Last night, I spent a dispiriting couple of hours converting the sound files for 50 chapters from Audacity’s aup format to MP3. Fortunately, it’s easy to do, as the latest version of Audacity includes a converter that exports the files in MP3. But, it’s repetitive and time-consuming. Those words again!
ACX only accepts audiobooks in separate sound files for each chapter, with separate files for the opening credits—title, place in a series and author and narrator (these should be the same as the eBook)—and end credits, which are simply The End. I’ll be uploading them today. Although my sound files passed an Audacity ACX plugin check, this is no guarantee they’ll be acceptable after being listened to by their robot or even a living and breathing human being. It might take them a month to get back to me.
To add to the fun, ACX requires an audiobook cover in a square size of no less than 2,400 x 2,400 pixels….similar to how a CD cover looks. The cover that I designed for the eBook is paperback-shaped, so unacceptable. For continuity, I wanted to use the same seagull I’d used for the eBook and POD paperback. I found those designs straight away, but it took me an hour to track down the original photograph, which I had the presence of mind (thanks, brain!) to save on Google’s Drive.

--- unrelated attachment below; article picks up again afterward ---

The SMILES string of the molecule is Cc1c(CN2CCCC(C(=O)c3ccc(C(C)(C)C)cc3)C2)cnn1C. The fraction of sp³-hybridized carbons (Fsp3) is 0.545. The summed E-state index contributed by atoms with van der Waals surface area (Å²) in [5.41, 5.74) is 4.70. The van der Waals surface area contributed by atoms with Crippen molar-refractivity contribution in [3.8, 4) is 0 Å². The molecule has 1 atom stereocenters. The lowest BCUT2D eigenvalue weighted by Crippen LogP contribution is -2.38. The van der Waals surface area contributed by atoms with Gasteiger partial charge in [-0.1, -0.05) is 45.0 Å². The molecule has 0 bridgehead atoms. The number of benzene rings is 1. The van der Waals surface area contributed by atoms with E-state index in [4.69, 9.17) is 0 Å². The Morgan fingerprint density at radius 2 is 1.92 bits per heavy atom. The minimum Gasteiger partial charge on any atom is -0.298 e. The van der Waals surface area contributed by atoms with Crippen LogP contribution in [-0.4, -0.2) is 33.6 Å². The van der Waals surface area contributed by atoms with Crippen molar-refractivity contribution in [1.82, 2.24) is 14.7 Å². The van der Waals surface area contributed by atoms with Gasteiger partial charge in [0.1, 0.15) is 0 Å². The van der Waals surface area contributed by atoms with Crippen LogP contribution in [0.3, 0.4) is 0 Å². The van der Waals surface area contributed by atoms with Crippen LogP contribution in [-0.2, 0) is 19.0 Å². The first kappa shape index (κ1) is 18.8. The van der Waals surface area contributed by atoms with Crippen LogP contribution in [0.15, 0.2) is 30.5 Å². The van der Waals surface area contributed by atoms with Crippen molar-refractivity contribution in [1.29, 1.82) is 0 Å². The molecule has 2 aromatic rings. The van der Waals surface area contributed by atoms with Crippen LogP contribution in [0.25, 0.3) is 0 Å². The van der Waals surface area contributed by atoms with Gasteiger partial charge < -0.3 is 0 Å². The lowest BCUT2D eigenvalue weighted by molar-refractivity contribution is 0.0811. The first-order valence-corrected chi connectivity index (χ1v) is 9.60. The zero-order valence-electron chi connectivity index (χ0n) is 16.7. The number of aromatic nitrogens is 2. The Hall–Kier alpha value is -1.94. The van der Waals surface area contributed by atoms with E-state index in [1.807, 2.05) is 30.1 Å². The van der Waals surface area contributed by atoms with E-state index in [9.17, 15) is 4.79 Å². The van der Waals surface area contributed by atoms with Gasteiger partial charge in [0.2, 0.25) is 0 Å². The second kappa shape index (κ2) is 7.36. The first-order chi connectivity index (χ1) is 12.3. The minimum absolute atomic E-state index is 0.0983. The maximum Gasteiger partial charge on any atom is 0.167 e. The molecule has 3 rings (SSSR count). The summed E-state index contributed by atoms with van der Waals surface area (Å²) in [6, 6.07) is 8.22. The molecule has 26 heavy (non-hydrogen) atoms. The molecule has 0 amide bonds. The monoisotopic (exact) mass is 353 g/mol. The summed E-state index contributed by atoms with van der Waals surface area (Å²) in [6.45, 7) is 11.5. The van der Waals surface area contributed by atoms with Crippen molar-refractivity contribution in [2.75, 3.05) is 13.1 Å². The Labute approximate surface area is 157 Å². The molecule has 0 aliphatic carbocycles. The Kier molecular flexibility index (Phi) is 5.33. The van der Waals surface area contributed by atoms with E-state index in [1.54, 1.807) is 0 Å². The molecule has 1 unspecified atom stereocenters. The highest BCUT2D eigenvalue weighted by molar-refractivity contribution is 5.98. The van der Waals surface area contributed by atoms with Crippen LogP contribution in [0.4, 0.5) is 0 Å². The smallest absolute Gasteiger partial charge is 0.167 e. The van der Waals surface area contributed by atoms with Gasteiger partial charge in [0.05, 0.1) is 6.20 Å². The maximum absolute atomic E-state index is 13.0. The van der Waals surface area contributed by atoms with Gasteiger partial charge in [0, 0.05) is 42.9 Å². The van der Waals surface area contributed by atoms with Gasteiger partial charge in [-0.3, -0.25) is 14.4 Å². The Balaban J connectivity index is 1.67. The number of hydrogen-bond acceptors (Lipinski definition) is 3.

Faffing about with IrfanView, I made a couple of versions for the audiobook.
Since returning to creative writing in 2013, I’ve done every aspect of the work involved to produce and publish a book myself. This was partly down to my cantankerous nature and poverty.
It costs a small fortune to hire experts to create an audiobook. Unless you’re wealthy, forget hiring famous actors or voice actors (who might do voice-overs for commercials as well) or experienced narrators with a good track record of sales.